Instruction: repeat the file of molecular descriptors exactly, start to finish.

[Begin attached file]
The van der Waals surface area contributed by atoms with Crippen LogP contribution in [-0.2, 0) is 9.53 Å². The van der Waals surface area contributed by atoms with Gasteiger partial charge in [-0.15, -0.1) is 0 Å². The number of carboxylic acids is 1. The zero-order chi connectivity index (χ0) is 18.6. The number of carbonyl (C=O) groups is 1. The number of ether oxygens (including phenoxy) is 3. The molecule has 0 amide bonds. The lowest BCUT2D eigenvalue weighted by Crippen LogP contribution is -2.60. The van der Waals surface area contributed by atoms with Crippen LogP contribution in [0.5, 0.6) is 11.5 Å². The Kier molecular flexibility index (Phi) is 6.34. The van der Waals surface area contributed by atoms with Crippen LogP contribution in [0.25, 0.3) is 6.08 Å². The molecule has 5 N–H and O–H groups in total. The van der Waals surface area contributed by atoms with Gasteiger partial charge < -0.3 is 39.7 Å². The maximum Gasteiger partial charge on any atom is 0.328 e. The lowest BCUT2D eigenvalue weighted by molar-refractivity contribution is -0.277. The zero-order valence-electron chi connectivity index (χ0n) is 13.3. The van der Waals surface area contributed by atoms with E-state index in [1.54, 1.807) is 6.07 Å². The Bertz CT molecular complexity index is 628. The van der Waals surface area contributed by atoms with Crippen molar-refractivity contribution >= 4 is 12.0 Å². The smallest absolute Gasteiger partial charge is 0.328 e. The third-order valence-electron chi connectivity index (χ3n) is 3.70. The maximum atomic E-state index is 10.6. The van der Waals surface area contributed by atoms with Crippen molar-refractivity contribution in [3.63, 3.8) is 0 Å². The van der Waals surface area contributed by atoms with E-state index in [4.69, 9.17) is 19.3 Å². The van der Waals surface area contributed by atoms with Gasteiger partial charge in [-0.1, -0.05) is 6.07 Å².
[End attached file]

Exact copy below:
The van der Waals surface area contributed by atoms with Crippen LogP contribution in [-0.2, 0) is 9.53 Å². The van der Waals surface area contributed by atoms with Gasteiger partial charge in [-0.15, -0.1) is 0 Å². The number of carboxylic acids is 1. The zero-order chi connectivity index (χ0) is 18.6. The number of carbonyl (C=O) groups is 1. The number of ether oxygens (including phenoxy) is 3. The molecule has 0 amide bonds. The lowest BCUT2D eigenvalue weighted by Crippen LogP contribution is -2.60. The van der Waals surface area contributed by atoms with Crippen LogP contribution in [0.5, 0.6) is 11.5 Å². The Kier molecular flexibility index (Phi) is 6.34. The van der Waals surface area contributed by atoms with Crippen LogP contribution in [0.25, 0.3) is 6.08 Å². The molecule has 5 N–H and O–H groups in total. The van der Waals surface area contributed by atoms with Gasteiger partial charge < -0.3 is 39.7 Å². The maximum Gasteiger partial charge on any atom is 0.328 e. The lowest BCUT2D eigenvalue weighted by molar-refractivity contribution is -0.277. The zero-order valence-electron chi connectivity index (χ0n) is 13.3. The van der Waals surface area contributed by atoms with E-state index in [1.54, 1.807) is 6.07 Å². The Bertz CT molecular complexity index is 628. The van der Waals surface area contributed by atoms with Crippen molar-refractivity contribution >= 4 is 12.0 Å². The smallest absolute Gasteiger partial charge is 0.328 e. The third-order valence-electron chi connectivity index (χ3n) is 3.70. The maximum atomic E-state index is 10.6. The van der Waals surface area contributed by atoms with Crippen molar-refractivity contribution in [3.63, 3.8) is 0 Å². The van der Waals surface area contributed by atoms with E-state index in [4.69, 9.17) is 19.3 Å². The van der Waals surface area contributed by atoms with Gasteiger partial charge in [-0.1, -0.05) is 6.07 Å².